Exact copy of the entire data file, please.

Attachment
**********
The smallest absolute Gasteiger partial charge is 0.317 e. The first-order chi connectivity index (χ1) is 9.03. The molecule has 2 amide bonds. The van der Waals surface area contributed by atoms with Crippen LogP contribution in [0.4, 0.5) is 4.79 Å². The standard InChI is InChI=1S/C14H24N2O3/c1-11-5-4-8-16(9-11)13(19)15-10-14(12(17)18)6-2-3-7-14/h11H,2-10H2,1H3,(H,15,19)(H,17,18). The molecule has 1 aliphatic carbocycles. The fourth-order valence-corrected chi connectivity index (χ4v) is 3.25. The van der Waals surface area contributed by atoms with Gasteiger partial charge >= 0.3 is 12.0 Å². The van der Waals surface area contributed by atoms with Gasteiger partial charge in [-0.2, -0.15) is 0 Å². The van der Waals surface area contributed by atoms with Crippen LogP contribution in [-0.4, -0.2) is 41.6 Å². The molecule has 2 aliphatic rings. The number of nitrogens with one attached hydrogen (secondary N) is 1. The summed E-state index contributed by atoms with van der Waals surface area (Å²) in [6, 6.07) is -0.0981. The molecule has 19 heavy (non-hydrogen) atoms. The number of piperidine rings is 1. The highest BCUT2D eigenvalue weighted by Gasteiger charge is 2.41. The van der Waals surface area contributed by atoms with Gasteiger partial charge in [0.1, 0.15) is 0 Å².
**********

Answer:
The smallest absolute Gasteiger partial charge is 0.317 e. The first-order chi connectivity index (χ1) is 9.03. The molecule has 2 amide bonds. The van der Waals surface area contributed by atoms with Crippen LogP contribution in [0.4, 0.5) is 4.79 Å². The standard InChI is InChI=1S/C14H24N2O3/c1-11-5-4-8-16(9-11)13(19)15-10-14(12(17)18)6-2-3-7-14/h11H,2-10H2,1H3,(H,15,19)(H,17,18). The molecule has 1 aliphatic carbocycles. The fourth-order valence-corrected chi connectivity index (χ4v) is 3.25. The van der Waals surface area contributed by atoms with Gasteiger partial charge >= 0.3 is 12.0 Å². The van der Waals surface area contributed by atoms with Gasteiger partial charge in [-0.2, -0.15) is 0 Å². The van der Waals surface area contributed by atoms with Crippen LogP contribution in [-0.4, -0.2) is 41.6 Å². The molecule has 2 aliphatic rings. The number of nitrogens with one attached hydrogen (secondary N) is 1. The summed E-state index contributed by atoms with van der Waals surface area (Å²) in [6, 6.07) is -0.0981. The molecule has 19 heavy (non-hydrogen) atoms. The number of piperidine rings is 1. The highest BCUT2D eigenvalue weighted by Gasteiger charge is 2.41. The van der Waals surface area contributed by atoms with Gasteiger partial charge in [0.1, 0.15) is 0 Å².